Wentik therefore has to be sent back into the past, to travel from Brazil to Antarctica, during a steadily-increasing, world-involving war, to retrieve N’Doko from the Concentration. Having got there, he finds the place abandoned, empty, and anyway he’s worked out that it could never have worked because time can’t be changed.
In a somewhat credibility-crunching twist, Jexon in 2189 has worked out the same thing, and has come back to 1989, carrying 2189 around himself in a way that makes a mockery of Wentik’s struggle to get to Antarctica, to rescue Wentik to live on in 2189. But Wentik insists on going back via England, intent on assuaging his overpowering guilt as fucking the nurse, by saving his wife and children too. But it’s too late: London’s been evacuated, his family is somewhere in Hertfordshire and he’s on Salisbury Plain, and besides, the first bomb to drop on Britain is due that very day.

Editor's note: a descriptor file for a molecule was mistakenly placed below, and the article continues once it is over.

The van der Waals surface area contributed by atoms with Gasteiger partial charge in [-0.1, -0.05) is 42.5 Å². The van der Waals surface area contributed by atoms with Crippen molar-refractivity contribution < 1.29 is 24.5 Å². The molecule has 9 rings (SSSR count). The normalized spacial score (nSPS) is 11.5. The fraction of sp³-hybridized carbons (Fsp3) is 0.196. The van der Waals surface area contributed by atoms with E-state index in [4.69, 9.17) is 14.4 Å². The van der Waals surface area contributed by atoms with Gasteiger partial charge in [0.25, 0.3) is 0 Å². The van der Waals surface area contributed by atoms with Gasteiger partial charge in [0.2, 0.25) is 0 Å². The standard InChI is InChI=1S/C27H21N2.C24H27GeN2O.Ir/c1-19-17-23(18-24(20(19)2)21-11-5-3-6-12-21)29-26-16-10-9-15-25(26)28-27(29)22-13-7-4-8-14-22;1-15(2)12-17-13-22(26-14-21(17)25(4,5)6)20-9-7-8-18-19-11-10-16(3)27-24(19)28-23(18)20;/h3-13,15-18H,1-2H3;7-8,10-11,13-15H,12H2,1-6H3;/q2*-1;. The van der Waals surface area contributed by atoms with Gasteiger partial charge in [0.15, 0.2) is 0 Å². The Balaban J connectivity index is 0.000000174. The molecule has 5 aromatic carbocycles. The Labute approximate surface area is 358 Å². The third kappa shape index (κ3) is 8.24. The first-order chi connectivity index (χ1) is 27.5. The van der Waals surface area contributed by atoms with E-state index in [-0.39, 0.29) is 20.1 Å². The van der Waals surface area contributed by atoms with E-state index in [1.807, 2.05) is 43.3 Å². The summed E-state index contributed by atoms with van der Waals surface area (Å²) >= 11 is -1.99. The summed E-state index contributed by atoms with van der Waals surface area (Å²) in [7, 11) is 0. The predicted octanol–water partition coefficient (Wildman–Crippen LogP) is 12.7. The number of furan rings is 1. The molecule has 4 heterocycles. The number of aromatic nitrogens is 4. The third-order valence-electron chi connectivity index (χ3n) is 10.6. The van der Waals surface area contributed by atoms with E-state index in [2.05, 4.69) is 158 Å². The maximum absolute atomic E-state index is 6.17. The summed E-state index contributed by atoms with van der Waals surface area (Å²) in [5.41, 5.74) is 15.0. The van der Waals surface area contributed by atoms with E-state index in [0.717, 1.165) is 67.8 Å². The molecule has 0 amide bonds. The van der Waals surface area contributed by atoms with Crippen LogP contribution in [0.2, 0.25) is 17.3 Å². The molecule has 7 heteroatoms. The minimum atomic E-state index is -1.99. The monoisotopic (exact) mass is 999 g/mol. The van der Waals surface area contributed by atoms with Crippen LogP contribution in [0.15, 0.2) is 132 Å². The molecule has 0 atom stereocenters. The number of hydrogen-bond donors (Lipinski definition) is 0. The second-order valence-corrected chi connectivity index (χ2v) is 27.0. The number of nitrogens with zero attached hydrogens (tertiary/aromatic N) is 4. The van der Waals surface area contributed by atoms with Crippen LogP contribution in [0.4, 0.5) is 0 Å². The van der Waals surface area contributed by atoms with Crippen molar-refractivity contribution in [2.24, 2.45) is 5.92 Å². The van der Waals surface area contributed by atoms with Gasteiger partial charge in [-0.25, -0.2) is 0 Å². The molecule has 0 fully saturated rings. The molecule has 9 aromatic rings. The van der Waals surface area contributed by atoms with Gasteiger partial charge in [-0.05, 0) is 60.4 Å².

In an ending that might have been poignant in another book, Wentik sits down half a mile away from the ship that can carry him to 2189 and safety, until Jexon, after taking one final look around, returns to the future without him.
As I said, I was caught up in and enjoyed Indoctrinaire when I first read it, and it’s extremely disappointing for it to fall apart, like wet tissue-paper, at only a second reading. The book is, as I said, very much of its time, in the immediate wake of the New Wave of SF. It is deliberately cool and detached, which is its first problem. Elias Wentik – and where does such a name as that come from? – displays far too little concern about what is being done to him, succumbs to movements that figuratively and literally remove him from the world without curiosity or resistance.